Collectivism left horrifying stains on the 20th century. With the new technologies of supervision and control now available, the dominance of collectivist beliefs in the new century would be outright devastating. It is time to ban the curse of collectivism. We need an individualist turn in philosophy and politics and must abandon the mystical beliefs in false abstractions. To this end, Max Stirner is the indispensable guide.
“Voluntary collective action” should be our motto. This obviously includes markets, to be sure. But there is no reason to cede the vitality, attractiveness, and exuberance of the non-profit independent sector to ownership by the state. Voluntary private organizations belong to everyone.
It is not serious thought to go around simply demanding that everything be free. That demand solves no problem that has occupied the world of economics for a thousand years. Try to implement it and someone, everyone, is going to pay – long lines, impossible high taxes, hyperinflation, material deprivation – and not through choice.
While there are imperfections in today’s economy in general and its system of corporate governance in particular, these are nowhere as extensive and threatening as Sen. Warren thinks them to be. And these imperfections are certainly not so serious as to justify any militant and wholesale restructuring of corporate law of the sort that Sen. Warren — with her mix of extraordinary arrogance, ignorance, and recklessness — proposes.
When things don’t go our way, when institutions produce outcomes we find contrary to our conception of what should be, we seek out the culprit, the hidden hand making things as they are. Surely some powerful cabal manipulated the world to take the shape that it does. Nothing is random, spontaneous, truly decentralized, accidental, or the product of an emergent process that no one in particular controls. There is a power behind some curtain somewhere. The purpose of the conspiracy theory is to find it and bring it to justice.
The alarmists’ real concern is not the growth of population; it’s prosperity. Their concern is that the resources of the earth will be used up, and that humanity has to prepare by becoming fewer and poorer. But all the evidence points in the opposite direction.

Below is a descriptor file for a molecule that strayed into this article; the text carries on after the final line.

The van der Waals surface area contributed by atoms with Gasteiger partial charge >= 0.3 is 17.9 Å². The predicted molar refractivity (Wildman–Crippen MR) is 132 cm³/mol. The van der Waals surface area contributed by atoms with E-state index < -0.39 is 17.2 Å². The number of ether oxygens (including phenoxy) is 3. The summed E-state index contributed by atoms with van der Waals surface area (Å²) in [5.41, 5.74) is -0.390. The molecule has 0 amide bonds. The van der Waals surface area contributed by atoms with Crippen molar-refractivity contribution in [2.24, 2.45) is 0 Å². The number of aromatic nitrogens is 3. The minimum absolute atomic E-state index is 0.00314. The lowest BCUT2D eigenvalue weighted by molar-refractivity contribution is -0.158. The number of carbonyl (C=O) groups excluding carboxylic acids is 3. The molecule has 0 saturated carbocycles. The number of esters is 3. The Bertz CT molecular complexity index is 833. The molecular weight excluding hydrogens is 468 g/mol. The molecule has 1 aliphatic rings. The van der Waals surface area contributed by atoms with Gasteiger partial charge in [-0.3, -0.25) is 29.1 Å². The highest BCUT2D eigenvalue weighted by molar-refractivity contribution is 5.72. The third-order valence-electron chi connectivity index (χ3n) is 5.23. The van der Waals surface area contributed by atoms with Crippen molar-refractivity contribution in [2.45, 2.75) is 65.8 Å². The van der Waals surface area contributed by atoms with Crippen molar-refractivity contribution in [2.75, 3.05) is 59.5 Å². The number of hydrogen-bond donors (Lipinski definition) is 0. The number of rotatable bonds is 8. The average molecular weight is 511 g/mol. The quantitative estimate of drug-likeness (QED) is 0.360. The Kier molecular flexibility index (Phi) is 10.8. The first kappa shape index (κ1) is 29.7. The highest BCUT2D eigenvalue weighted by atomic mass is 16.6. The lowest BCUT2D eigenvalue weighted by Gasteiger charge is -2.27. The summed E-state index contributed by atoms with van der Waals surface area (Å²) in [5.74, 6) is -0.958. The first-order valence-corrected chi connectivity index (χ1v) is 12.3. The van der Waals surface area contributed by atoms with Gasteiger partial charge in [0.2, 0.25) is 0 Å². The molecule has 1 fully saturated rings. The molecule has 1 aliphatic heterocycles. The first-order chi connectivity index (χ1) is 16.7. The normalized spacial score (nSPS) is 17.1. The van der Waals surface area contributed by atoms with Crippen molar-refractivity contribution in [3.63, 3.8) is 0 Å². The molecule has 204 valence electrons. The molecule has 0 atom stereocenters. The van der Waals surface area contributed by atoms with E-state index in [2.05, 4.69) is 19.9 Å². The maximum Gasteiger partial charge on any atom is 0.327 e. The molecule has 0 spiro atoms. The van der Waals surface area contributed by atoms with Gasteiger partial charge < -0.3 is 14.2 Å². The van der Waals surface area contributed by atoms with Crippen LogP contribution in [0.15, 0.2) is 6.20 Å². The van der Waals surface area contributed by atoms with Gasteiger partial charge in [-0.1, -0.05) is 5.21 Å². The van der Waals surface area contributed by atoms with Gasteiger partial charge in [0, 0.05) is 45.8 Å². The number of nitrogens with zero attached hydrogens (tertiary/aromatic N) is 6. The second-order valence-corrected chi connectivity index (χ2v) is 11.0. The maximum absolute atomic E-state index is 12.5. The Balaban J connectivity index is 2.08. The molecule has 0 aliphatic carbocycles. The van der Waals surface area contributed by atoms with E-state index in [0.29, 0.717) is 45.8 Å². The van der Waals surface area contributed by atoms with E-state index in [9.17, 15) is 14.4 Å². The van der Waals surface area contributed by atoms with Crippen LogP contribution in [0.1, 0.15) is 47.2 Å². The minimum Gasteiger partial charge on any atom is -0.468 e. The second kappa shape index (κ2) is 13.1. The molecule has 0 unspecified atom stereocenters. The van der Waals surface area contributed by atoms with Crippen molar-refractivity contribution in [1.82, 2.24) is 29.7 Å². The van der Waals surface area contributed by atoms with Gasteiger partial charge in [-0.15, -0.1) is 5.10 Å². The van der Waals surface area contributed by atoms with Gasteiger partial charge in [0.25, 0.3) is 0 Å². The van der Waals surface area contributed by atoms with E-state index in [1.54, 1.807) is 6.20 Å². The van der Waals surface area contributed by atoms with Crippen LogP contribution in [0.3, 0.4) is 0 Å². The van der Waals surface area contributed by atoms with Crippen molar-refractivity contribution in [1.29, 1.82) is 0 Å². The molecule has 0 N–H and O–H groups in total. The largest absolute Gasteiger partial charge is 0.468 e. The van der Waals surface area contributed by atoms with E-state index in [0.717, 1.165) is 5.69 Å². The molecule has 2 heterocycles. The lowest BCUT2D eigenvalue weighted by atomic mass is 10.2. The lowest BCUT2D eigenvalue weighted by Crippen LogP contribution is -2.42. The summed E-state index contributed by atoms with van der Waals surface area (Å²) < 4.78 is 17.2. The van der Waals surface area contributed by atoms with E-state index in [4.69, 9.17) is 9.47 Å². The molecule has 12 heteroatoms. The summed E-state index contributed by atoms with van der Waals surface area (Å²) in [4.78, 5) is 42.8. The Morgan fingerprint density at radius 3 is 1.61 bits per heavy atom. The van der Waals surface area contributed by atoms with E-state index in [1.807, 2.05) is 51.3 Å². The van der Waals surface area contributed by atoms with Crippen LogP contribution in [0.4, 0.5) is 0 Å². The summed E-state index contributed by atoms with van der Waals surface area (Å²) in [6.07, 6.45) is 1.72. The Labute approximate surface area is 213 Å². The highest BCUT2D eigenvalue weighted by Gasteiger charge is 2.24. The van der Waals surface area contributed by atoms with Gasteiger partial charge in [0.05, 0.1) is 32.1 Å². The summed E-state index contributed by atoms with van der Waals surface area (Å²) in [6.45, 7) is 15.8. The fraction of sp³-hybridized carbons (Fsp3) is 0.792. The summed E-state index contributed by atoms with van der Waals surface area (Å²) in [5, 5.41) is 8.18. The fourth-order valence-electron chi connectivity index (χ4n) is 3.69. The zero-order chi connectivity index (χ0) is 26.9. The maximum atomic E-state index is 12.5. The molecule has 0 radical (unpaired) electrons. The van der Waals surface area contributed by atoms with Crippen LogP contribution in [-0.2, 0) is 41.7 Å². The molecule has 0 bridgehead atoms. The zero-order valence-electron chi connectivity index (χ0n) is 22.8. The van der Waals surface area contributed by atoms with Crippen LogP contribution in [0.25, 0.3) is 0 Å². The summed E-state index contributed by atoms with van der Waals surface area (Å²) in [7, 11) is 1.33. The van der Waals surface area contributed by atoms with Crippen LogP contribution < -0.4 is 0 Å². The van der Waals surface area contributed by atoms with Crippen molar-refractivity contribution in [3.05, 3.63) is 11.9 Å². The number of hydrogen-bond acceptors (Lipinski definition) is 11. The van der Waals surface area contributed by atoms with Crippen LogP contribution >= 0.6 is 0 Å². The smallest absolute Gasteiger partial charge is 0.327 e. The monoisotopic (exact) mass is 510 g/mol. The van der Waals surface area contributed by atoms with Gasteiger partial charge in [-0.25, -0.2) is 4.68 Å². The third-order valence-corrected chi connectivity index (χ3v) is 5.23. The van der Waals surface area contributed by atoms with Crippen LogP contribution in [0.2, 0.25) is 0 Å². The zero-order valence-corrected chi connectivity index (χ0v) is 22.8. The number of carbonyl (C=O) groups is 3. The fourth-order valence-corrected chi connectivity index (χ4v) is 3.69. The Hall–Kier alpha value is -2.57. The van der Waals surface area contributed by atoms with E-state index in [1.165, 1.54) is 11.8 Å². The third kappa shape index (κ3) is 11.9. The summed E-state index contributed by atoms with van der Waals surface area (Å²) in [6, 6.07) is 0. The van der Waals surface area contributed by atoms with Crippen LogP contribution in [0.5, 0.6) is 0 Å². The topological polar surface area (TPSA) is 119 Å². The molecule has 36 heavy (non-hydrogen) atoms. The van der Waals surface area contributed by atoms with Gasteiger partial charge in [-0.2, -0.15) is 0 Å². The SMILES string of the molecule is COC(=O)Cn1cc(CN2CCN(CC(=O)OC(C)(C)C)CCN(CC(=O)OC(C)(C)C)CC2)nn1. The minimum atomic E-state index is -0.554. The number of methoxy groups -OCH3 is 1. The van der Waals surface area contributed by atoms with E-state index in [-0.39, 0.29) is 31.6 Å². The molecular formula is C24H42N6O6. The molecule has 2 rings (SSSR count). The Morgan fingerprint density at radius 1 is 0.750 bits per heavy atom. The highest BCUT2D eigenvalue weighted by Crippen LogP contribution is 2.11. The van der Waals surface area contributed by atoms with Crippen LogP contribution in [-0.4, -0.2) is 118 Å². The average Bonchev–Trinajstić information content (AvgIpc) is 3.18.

Two golden summers at the American Institute for Economic Research gently reshaped my philosophical outlook and personal life forever—much for the better. My 1981 and 1982 summer fellowships helped instill a deep appreciation for the intensely personal nature of economic markets, and they steered me toward a long and happy marriage.
Economics is lovely because it unlocks the great mysteries of the material world: why we thrive, why we experience progress, how we can build prosperity and peace, the path toward making the best out of our limited time in this world, and leave something better for the next generation. Knowing and contemplating these things is indeed a source of immense joy.
The kids are being forced into institutions that have proven themselves unable to protect students against violence, and also face no real accountability when they fail to do so. Force is the watchword even without the direct threat of violence from guns and bombs. Why does nearly everyone think this is normal? Because compulsory schooling laws have been part of the living reality of every single living American.
Nationalism emerged in the 19th century as an alternative to economic liberalism of the classical variety. Liberalism was embodied in the works of Adam Smith, J.B. Say, Thomas Jefferson, and A.RJ. Turgot. Smith summed up the creed: “What is prudence in the conduct of every private family can scarce be folly in that of a great kingdom.” In other words, there is no conflict of interests between the individual and the community, the community and the nation, and the nation and the rest of the world. That core ideal was on the ascendancy throughout the development from the end of the 18th century for another fifty years following.
Ingvar Kamprad, the founder of IKEA, has died at the age of 91. He is a remarkable example of how enterprise and visionary entrepreneurship can have such a profound effect on the world. Even now, walking into an IKEA store for the first time is a riveting experience. It invites you to reassess your life priorities, how you live, how you spend your money, what you seek to do in life. It certainly did that to me, and I’ve never let go of what I learned. In some way, as I think about it, Mr. Kamprad, though I never met him, has been my teacher for a large swath of my adult life. Millions of others can say the same.